Flag of Allegiance

Shawn H. Golley

All rights reserved by the author

 

Prologue

 

Note: the prologue will make MUCH more sense having read Allegiance. Since only 3 other people have read that, I'm putting it as an optional prologue at the moment, until and unless I find a better solution.

 

Note #2: There will occasionally be pieces of information in brackets. This information will be provided in the final draft. Technical difficulties are preventing me from accessing my background notes for this universe, so... Kind of like the disappearing socks, I guess.

 

The Great Hall of the House of the Conclave  was the largest structure in Nawa-Garan, the capital city of Waskal-Nawa. A stone structure erected in the days of Mawwak, shortly after the civil war, it stood for nearly two millennia as a pillar of the traditions of the Wasson people.

The central space of the great hall was given over to a single room, large enough to hold a thousand Wasson comfortably. This served as the location at which all formal events were held.

Curving along the inner wall of this room was another, smaller room, dominated by a large stone table that was adorned with  the emblem of the Confederacy etched into it.

At the table sat nine people, each the representative from one of the nine brotherhoods, engaged in formal debate.

Ataangaran was established as a prison planet,” Deru/span, representative of the [Xth/st] Brotherhood, said when he had been recognized to speak. “This small rebel faction should be put down and the planet should return to that service.”

Bakan/atti, the First Brother and moderator of the formal debate, motioned for Hoin/raas, representative of the Sixth Brotherhood, to speak.

“Might I remind you, Brother, that Ataangaran was established primarily as a border outpost following the Core-Wasson war a century ago, so that we could better keep an eye on the meddlesome Humans. Its prison planet status was merely a front for that purpose, to give us the pretense of legitimacy over the Humans' more blatant 'colony.' “

“Might I remind you all,” said Sixth Brother Flerann after being recognized by Bakan/atti, “Those 'meddlesome Humans' were partially responsible for the overthrow of official military presence on Ataangaran. They are a force to be reckoned with.”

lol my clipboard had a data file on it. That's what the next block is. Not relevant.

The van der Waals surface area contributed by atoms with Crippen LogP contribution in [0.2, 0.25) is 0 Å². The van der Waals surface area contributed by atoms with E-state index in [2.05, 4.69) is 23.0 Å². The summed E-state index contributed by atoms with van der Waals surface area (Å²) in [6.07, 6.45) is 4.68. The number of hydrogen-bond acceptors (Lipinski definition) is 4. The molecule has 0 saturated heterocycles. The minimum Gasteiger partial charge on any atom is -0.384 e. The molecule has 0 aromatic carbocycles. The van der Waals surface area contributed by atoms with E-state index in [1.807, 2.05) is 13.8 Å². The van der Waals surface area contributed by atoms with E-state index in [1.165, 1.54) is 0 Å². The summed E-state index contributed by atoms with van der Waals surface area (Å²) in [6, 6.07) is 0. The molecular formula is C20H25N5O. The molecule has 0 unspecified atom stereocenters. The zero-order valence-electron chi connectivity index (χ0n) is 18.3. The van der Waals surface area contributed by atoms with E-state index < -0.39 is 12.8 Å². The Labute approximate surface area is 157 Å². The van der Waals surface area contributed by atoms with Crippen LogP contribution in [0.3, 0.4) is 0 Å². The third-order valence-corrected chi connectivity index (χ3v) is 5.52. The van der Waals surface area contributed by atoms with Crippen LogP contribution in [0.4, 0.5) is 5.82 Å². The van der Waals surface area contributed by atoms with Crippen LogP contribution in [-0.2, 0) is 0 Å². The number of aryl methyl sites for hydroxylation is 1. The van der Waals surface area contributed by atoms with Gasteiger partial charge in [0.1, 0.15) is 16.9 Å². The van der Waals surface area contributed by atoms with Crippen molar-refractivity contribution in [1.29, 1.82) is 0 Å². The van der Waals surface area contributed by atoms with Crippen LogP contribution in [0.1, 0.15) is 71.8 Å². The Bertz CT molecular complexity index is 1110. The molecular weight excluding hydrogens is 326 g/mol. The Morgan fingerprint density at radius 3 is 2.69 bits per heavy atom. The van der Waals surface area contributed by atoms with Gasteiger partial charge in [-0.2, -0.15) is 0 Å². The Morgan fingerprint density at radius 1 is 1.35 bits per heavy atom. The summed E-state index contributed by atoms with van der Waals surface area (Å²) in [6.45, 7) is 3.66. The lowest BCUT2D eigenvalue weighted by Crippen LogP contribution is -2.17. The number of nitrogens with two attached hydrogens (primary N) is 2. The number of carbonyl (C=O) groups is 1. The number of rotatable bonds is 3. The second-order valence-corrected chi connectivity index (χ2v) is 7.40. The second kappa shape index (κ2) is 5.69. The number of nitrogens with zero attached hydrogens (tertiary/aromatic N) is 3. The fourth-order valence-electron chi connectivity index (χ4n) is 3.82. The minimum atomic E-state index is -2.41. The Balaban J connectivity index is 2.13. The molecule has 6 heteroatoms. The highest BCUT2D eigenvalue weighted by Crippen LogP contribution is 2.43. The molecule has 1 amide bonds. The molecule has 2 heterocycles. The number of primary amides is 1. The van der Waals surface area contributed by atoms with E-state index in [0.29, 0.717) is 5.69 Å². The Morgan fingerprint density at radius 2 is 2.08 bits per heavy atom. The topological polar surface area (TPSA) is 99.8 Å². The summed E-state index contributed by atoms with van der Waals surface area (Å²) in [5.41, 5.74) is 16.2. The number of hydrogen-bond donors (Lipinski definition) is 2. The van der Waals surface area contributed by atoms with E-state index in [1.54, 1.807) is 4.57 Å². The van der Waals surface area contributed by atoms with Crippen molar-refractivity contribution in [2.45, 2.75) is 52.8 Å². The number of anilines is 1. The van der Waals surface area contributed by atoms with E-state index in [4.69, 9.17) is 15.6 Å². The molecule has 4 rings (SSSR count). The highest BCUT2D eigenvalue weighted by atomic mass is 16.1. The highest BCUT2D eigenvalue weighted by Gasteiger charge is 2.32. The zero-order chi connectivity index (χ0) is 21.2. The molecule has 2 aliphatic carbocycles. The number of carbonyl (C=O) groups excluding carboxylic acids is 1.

“I do not see,” said Eman/hail, representative of the Third Brotherhood, “How a few lucky breaks on the part of the Humans can merit 'a force to be reckoned with.' “

“Devastating the primary guard outpost with no apparent intrusion? Disabling the space elevator? Sending the transit station hurtling into Gaaften-A? Are all of these just accidents, then?”

There were murmurs of assent throughout the room. When Flerann finished speaking, a silence fell over the room as each Brother pondered the best course of action.

The Wasson Confederacy of the Nine Brotherhoods dated back to the reign of the third and final emperor of Waskal-Nawa, the Wasson homeworld.  When Emperor Mawwak died, he bequeathed his empire to all of his nine children, who spent several years in civil unrest, until his eldest son, Mawwak/stivel, brought his eight siblings together, dividing up the then four planets among each of them and requiring that they meet once a Waskal-Nawa year to discuss matters concerning all of the worlds.

The first formal Conclave meeting was held in (602 <Earth>) at the departure of the eight youngest siblings from their birth world, and continued without interruption until the present day. Each Brotherhood (taking patronage from Mawwak himself, the glorified forger of an empire) and beholden to each offspring, was represented by the Brother (or sister), the ordained head of that branch of the race.

In addition to the nine formal representatives of the brotherhoods, there were also representatives from the military as well as several small interest groups seeking to advance their own agendas. For all their strict adherence to the traditional customs of their past, the Wasson were a diverse people. These representatives rarely spoke, however. They knew their place, and were primarily present to observe, to stay informed of what the Conclave was doing, as they each represented the highest levels of authority in their respective realms of  command.

“They are a nation in reconstruction. A century without freedom has stripped them of their identity.”

“A century without freedom? We're talking about criminals here! Ataangaran was established as a prison planet.”

“Initially, yes. But let's face the facts. We've been (shluffing off) our political enemies and rebels there for the past fifty years. And over the last two or three years, there's been an influx of non-Wasson 'occupants. ' We're not talking about hardened criminals here. Many of these people are completely innocent, they just happened to be in the wrong place at the wrong time.